June 4, 2008 | David F. Coppedge

Asian Bees Speak European

Asian honeybees and European honeybees went their separate ways millions of years ago, say evolutionists.  Why, then, were Asian bees able to readily learn the European language?  An international team watched this happen.  They ran some affirmative-action integration experiments on the two species, and reported their results today in PLoS One.1
    “The honeybee waggle dance, through which foragers advertise the existence and location of a food source to their hive mates, is acknowledged as the only known form of symbolic communication in an invertebrate,” they said.  It was known that some families of European honeybees speak slightly different dialects of the dance.  The evolutionary divergence of dialects should have been extreme for honeybees halfway around the world, but learning how to do as the Romans do was no problem.  “When reared in the same colony, these two species are able to communicate with each other,” they found, and readily learned how to locate food according to the waggle-dance clues about direction, distance and quality of the food source.
    The scientists were surprised by the results.  “While the subspecies of Apis mellifera [the European bees] may have diverged around 0.67 million years ago, our study confirms that the ability to use the information encoded in an unfamiliar dance extends even across species separated by six to eight million years of evolution,” they said.  They watched with astonishment as the Asian bees quickly picked up on the language of their new European hosts.
    How does this observation fit with evolution?  “These results highlight the highly conserved [i.e., unevolved] nature of not only the dance itself, but also the mechanisms by which the dance is interpreted by follower bees.”  Those mechanisms include behaviors, learning abilities, and the production of chemical signals.  Amazed, the authors left evolutionary explanations to future researchers:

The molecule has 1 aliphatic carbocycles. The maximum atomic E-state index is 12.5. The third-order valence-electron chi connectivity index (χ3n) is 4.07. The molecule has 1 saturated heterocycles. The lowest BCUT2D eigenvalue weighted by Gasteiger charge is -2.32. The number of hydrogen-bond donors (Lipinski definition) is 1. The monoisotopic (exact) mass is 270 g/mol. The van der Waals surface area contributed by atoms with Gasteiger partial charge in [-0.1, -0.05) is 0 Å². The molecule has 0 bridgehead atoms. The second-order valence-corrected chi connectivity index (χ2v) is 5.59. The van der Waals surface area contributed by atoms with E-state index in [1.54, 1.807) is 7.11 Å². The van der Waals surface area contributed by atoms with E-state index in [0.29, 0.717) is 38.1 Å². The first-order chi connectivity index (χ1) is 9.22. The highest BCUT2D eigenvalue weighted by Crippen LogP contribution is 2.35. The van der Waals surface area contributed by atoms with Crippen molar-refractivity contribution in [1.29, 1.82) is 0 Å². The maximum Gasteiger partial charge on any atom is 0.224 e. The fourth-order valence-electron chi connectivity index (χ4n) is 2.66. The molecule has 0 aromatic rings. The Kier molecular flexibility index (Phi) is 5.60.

We now know that honeybees have a variety of impressive cognitive skills and an amazing learning ability.  Owing to the small brain size of the subjects, the study of honeybee learning has a good tradition of deconstructing seemingly complex phenomena, and explaining them in terms of simple processes.  This provides an ideal perspective to study the mechanisms of social learning, too.  The mixed-species colonies of Acc [Asian] and Aml [European] have paved a new way to study communication and learning between individuals of different species, which will be helpful in understanding the neural mechanisms of the striking dance language of honeybees.

Live Science reported the story, but did not attempt to explain the evolutionary conundrum that these bees were supposedly separated for 30-60 million years but could still communicate.


1.  Su, Cai, Si, Zhang, Tautz and Chen, “East Learns from West: Asiatic Honeybees Can Understand Dance Language of European Honeybees,” Public Library of Science One, 3(6): e2365. doi:10.1371/journal.pone.0002365.

Wouldn’t a simpler and more economical explanation be that these species were not separated by millions of years?  Why is that never considered?  Why this insistence on “conserved” traits over millions of years of a fluid process like evolution?  You’d almost think scientists are deaf sometimes.  They dance, and they waggle, they wiggle and they waffle, but they communicate little.  Their followers thus fly off in all directions except the one that can provide nourishment.

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